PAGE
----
On April 18, 2017, MIT hosted a public panel discussion on state-level carbon pricing, looking specifically at Massachusetts (the home of MIT) and two “fee-and-dividend” bills currently before the MA state legislature.
With fee-and-dividend, a tax or fee is collected on carbon-emitting fuels at their point of sale or point of import. Fees collected are returned to citizens and businesses on a per-capita basis, with varying policy details. In its “revenue-neutral” form, 100% of fees collected are returned. In the “revenue-positive” form, a portion of fees collected are reinvested in renewable infrastructure, low-income communities and justice initiatives, with the remainder returned as dividends. Low emissions behavior leads to more net money in your pocket, while high emissions behavior means you’ll be paying more. In other words: “polluters pay."
Organized and moderated by Curt Newton from MIT Office of Digital Learning, the panelists included (in order of their initial statements):
- MIT energy economist Prof. Chris Knittel made the fundamental case for why and how a carbon price is the most efficient and effective way to reduce emissions — so long as the price is high enough, currently estimated at about $40/ton. Furthermore, carbon fee and dividend has been proven to work, notably in British Columbia since 2008.
- MA Rep. Jennifer Benson, sponsor of H.1726 “An Act to Promote Green Infrastructure, Reduce Greenhouse Gas Emissions, and Create Jobs,” talked about the importance of investing in community clean energy and resiliency, especially for low-income residents. Her bill would set aside 20% of fees collected for a Green Infrastructure Fund.
- Sam Anderson, legislative director for MA Sen. Mike Barrett, sponsor of S.1821, “An Act Combating Climate Change,” acknowledged the long process, beginning in 2012, to develop these bills, backed by increasingly rigorous analysis, and bring them to the point of broad support
- MIT graduate student Emil Dimantchev pointed out that to meet strong emissions reduction targets, carbon pricing is not by itself sufficient, but must be complemented by energy efficiency and renewables investment programs. Furthermore, political compromises on the “ideal” policy will need to be made to win support from various powerful forces.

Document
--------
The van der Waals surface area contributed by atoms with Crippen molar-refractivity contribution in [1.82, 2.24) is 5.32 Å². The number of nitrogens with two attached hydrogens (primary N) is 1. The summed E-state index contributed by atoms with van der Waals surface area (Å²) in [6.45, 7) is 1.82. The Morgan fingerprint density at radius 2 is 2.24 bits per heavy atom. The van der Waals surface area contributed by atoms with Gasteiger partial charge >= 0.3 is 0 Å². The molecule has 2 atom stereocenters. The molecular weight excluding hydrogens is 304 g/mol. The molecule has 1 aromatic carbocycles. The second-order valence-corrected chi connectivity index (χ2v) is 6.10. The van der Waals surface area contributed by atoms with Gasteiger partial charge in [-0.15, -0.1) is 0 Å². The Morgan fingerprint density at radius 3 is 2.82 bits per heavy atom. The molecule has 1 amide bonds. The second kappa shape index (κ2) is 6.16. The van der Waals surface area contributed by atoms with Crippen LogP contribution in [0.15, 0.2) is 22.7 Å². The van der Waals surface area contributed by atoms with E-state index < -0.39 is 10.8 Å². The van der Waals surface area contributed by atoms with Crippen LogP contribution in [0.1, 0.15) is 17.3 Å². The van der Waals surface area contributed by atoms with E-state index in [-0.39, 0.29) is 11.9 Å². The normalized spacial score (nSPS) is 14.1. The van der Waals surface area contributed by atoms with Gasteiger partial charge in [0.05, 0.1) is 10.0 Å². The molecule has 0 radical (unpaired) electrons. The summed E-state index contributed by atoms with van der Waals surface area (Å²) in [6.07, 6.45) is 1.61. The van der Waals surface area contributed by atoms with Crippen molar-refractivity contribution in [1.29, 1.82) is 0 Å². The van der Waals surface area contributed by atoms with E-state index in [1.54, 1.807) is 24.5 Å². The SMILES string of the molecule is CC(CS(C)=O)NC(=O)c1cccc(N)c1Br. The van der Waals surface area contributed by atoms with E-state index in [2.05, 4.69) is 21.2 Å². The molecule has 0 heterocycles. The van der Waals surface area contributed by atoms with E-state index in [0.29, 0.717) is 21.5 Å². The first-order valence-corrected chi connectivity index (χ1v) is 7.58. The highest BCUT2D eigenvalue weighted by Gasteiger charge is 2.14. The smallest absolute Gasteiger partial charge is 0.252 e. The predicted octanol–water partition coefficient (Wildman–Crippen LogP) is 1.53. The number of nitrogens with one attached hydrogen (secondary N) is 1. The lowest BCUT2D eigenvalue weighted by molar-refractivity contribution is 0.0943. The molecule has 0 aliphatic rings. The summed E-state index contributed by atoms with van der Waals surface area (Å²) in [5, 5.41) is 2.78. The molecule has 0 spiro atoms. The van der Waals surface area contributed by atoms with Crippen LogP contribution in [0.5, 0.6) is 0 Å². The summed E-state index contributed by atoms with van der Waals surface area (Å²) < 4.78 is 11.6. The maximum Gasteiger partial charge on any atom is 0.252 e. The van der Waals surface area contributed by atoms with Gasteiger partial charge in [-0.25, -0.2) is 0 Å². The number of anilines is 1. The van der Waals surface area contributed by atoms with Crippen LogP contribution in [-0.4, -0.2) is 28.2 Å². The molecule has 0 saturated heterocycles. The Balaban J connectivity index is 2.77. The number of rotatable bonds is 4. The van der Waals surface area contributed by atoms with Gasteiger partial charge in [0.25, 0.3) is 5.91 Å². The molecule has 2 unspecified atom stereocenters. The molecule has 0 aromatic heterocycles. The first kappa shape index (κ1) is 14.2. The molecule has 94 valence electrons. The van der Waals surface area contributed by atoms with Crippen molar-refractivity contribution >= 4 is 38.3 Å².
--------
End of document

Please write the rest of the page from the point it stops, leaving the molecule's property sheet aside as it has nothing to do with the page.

- Cindy Luppi, coalition coordinator of the Massachusetts Campaign for a Clean Energy Future, spoke about how over 50 groups have come together in MA around this issue, with hope that state action will be effective in its own right, a powerful signal to other states, and a stepping stone toward future national action.
This panel was part of the MIT Day of Action, where over 40 events made a call for renewed civic engagement, open dialogue, and action on the political, economic, and social challenges we face.
Coincidentally, yesterday (June 20, 2017) these two bills had their first committee hearing at the State House. A packed house gave hours of nearly unanimous supportive testimony, ranging from the analytical to the impassioned. It’ll be very interesting to watch how the politics unfold here, and we’ll be sure to keep you posted.
State Carbon Pricing Background
On ClimateX we've talked about the role that cities, states, businesses and other entities will play in an era of U.S. federal inaction and reversals on climate action.
Among economists, policy makers, businesses and civic leaders, there’s an overwhelming consensus that putting a price on carbon is among the most viable and effective ways to accelerate the transition to a low-carbon future.
The MIT community has stated emphatically that policies to fairly price carbon are an essential tool in the fight against catastrophic climate change: for instance, in the July 2015 Climate Change Conversation report, October 2015 Climate Action Plan, and a May 2016 statement and video upon joining the Carbon Pricing Leadership Coalition.
Various carbon pricing schemes are active now in 40 countries around the world. The number is growing as they find success in reducing emissions, and without the feared negative impacts on economies and jobs.
In the US, carbon pricing has long been proposed at the national level, with support from groups like Citizens Climate Lobby and the Climate Leadership Council. And while these national-level efforts will continue, states are also getting into it. With a bigger reach than cities, but without the obvious political challenges of federal policy making, perhaps states are the right place to focus now.
According to the ClimateXChange State Carbon Pricing Network, there are currently 17 active state-level campaigns, with California, Massachusetts, Rhode Island, Oregon, and Vermont standing out with specific bills in current legislative sessions.